Three-day Recce on the Pennine Way

Last weekend I did a three day recce of the Pennine Way, from Hawes to Dufton, as part of my preparation for the Spine Race - which starts two weeks from now. On the Friday I took trains from Nottingham to Garsdale, a bus to Hawes, and started running.  I didn't start running until about 1pm, so it was a shorter day, covering 27KM and climbing 1229 metres. I spent the night outside the Tan Hill Inn (the highest pub in the UK). I had a bivvy bag, sleeping bag and mat with me - you can see my green bag in front of the green tent. It was fun sleeping in the bivvy bag, but it was not a great night's sleep. Dinner was in the pub :-)

An ordinary person, doing something extraordinary

A few days ago I ran 270KM (168 miles) in just under 3 days. I consider that extraordinary – but I don't consider myself extraordinary. Here is a post about what I did, and what I learned about ordinary people and extraordinary goals. The event was the inaugural running of the Pennine Bridleway Trail Challenge (you can read about next year’s race here). Because it was the inaugural race and because of a few dropouts, we started the race with seven competitors. The start was at Middleton Top in Derbyshire, which is the start of the Pennine Bridleway. (In the UK, a bridleway is a route that is permitted for people, cycles, and horses.)

Britain’s Most Brutal Sprint Race

This post is about taking part in the 2022 Montane Spine Sprint Race. If you already know about the Spine Race, you can skip this paragraph. The Spine Race is held twice a year (January and June) and currently comes in four versions. The full race is 268 miles (about 431KM) along the Pennine Way, from Edale in the Peak District to Kirk Yetholm in Scotland. The runners do their own navigation, the route is a hiking path (with some scrambling) and is hilly. In the Winter the runners have seven days to complete the course, this drops to six-and-a-half days in the Summer. There are also: the Challenger Race (108 miles/ 174KM) which I ran last Summer, the Challenger North Race (160 miles / 257 KM) and the ‘Sprint’ which is ‘just’ 46 miles (74 KM). The winter version of the Spine Race is referred to as ‘Britain’s most brutal race’.

Today is my comma day!

Among people who have a running streak, your comma day is when you have run everyday for 1,000 days. For me, that was today. My current streak (there have been other, shorter, steaks before) started on 31 December 2018. During the last 1000 days I have run every day, always 2 kilometres or more. My total distance over the 1000 days is 9,692km (6,022 miles), that is an average of 9.7km a day (or 6 miles a day). The longest single run was 108 miles in Junes of this year (but that took 38 hours, so it was two days’ worth of running).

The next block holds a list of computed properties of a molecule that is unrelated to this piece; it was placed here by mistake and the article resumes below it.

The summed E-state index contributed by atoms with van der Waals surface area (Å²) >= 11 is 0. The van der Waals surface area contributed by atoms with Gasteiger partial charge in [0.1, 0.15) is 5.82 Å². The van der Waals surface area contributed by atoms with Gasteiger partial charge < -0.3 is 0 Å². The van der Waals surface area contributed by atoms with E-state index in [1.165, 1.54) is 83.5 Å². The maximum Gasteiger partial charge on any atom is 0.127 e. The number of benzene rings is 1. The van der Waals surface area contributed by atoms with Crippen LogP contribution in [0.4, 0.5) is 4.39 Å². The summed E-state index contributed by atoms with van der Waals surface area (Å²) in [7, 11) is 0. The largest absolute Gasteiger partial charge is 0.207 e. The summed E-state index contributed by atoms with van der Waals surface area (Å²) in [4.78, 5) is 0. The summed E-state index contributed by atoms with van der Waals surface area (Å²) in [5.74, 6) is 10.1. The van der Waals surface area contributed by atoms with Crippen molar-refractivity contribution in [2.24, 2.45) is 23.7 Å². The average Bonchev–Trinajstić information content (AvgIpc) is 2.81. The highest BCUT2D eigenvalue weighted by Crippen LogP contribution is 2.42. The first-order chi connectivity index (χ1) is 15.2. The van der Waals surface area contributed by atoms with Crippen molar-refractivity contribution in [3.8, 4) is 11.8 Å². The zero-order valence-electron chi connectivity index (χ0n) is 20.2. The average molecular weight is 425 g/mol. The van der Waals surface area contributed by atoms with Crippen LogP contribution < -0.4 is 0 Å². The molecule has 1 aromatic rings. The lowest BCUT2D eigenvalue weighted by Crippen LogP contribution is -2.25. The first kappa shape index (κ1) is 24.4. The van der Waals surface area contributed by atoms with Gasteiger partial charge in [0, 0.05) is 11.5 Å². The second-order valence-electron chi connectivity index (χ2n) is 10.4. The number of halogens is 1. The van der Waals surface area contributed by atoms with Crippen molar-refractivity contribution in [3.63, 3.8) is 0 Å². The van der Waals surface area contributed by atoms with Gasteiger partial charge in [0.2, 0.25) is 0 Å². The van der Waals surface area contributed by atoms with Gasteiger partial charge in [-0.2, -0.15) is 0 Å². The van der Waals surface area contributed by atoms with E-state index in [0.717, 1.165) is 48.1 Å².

108 Miles of the Spine Challenger Race in 38 Hours

On Saturday, 19 June, at 7:30 in the morning I set off as a participant in a 108 mile (174 km). race along the Pennine Way. 38 and a bit hours later I finished the race, at 9:42pm on Sunday. I ran it slightly slower than I had hoped, but I was very pleased to finish 26th out of 111 runners. Here are some of the highs, lows, and whys about that race – and my target for next year. But, first things first, I dedicated this run to raising money for my favourite charity, CoppaFeel!, raising awareness of breast cancer amongst young women in the UK. So far, thank

Back in the Hiking Groove

As I type this I am sitting in my room in the George Hotel in Hathersage, tired but happy. The hike from Cromford to Hathersage was 41.7 kilometres, which is almost exactly 25 miles. It was not a fast walk, with heat, a rucksack, plenty of hills and a stop for food, indeed the walk took me just over 11 hours. But, the key thing is that I feel that I am back in the groove.

Getting back to hiking, a trip to the Peak District

I have just come back from four months in Japan and one of the things I did whilst I was there was a couple of nice hikes near Mt Takao. This reminded me that a) I really like hiking and b) I have not done much hiking for years, especially point-to-point hiking with my kit on my back. So, this weekend I have set out to rediscover hiking and to revisit the area where my love of hiking was honed as a teenager, in the Derbyshire Peak District.

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